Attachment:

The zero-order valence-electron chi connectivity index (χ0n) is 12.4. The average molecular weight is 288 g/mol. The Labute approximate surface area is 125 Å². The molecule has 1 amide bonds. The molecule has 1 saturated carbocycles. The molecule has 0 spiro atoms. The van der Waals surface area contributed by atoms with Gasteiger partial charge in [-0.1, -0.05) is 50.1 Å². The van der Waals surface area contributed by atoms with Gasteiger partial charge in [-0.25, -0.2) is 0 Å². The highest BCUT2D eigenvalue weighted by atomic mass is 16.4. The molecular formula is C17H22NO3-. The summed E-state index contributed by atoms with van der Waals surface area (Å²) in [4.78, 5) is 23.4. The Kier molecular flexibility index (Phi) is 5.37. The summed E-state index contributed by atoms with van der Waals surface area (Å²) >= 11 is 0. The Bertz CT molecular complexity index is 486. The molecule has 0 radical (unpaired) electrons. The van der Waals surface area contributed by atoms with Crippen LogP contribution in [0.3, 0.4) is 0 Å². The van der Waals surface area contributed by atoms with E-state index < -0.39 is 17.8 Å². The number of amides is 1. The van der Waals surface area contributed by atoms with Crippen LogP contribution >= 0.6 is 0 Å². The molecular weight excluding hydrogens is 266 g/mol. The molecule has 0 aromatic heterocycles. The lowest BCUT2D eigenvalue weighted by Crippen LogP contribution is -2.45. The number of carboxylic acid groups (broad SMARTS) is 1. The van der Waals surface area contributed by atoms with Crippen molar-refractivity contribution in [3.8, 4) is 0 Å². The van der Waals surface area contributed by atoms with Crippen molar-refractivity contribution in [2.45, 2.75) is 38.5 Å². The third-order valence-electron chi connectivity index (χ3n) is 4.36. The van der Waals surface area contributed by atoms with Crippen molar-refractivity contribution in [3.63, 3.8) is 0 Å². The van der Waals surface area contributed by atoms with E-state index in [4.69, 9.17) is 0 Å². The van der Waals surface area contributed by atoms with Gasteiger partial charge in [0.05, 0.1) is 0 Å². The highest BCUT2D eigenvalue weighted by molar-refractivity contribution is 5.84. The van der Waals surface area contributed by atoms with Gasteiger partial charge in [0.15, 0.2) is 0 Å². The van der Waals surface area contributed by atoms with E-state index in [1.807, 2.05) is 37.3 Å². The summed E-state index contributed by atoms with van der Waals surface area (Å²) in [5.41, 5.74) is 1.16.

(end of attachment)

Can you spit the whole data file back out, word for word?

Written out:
The zero-order valence-electron chi connectivity index (χ0n) is 12.4. The average molecular weight is 288 g/mol. The Labute approximate surface area is 125 Å². The molecule has 1 amide bonds. The molecule has 1 saturated carbocycles. The molecule has 0 spiro atoms. The van der Waals surface area contributed by atoms with Gasteiger partial charge in [-0.1, -0.05) is 50.1 Å². The van der Waals surface area contributed by atoms with Gasteiger partial charge in [-0.25, -0.2) is 0 Å². The highest BCUT2D eigenvalue weighted by atomic mass is 16.4. The molecular formula is C17H22NO3-. The summed E-state index contributed by atoms with van der Waals surface area (Å²) in [4.78, 5) is 23.4. The Kier molecular flexibility index (Phi) is 5.37. The summed E-state index contributed by atoms with van der Waals surface area (Å²) >= 11 is 0. The Bertz CT molecular complexity index is 486. The molecule has 0 radical (unpaired) electrons. The van der Waals surface area contributed by atoms with Crippen LogP contribution in [0.3, 0.4) is 0 Å². The van der Waals surface area contributed by atoms with E-state index < -0.39 is 17.8 Å². The number of amides is 1. The van der Waals surface area contributed by atoms with Crippen LogP contribution >= 0.6 is 0 Å². The molecular weight excluding hydrogens is 266 g/mol. The molecule has 0 aromatic heterocycles. The lowest BCUT2D eigenvalue weighted by Crippen LogP contribution is -2.45. The number of carboxylic acid groups (broad SMARTS) is 1. The van der Waals surface area contributed by atoms with Crippen molar-refractivity contribution in [3.8, 4) is 0 Å². The van der Waals surface area contributed by atoms with Crippen molar-refractivity contribution in [2.45, 2.75) is 38.5 Å². The third-order valence-electron chi connectivity index (χ3n) is 4.36. The van der Waals surface area contributed by atoms with Crippen molar-refractivity contribution in [3.63, 3.8) is 0 Å². The van der Waals surface area contributed by atoms with E-state index in [4.69, 9.17) is 0 Å². The van der Waals surface area contributed by atoms with Gasteiger partial charge in [0.05, 0.1) is 0 Å². The highest BCUT2D eigenvalue weighted by molar-refractivity contribution is 5.84. The van der Waals surface area contributed by atoms with Gasteiger partial charge in [0.15, 0.2) is 0 Å². The van der Waals surface area contributed by atoms with E-state index in [1.807, 2.05) is 37.3 Å². The summed E-state index contributed by atoms with van der Waals surface area (Å²) in [5.41, 5.74) is 1.16.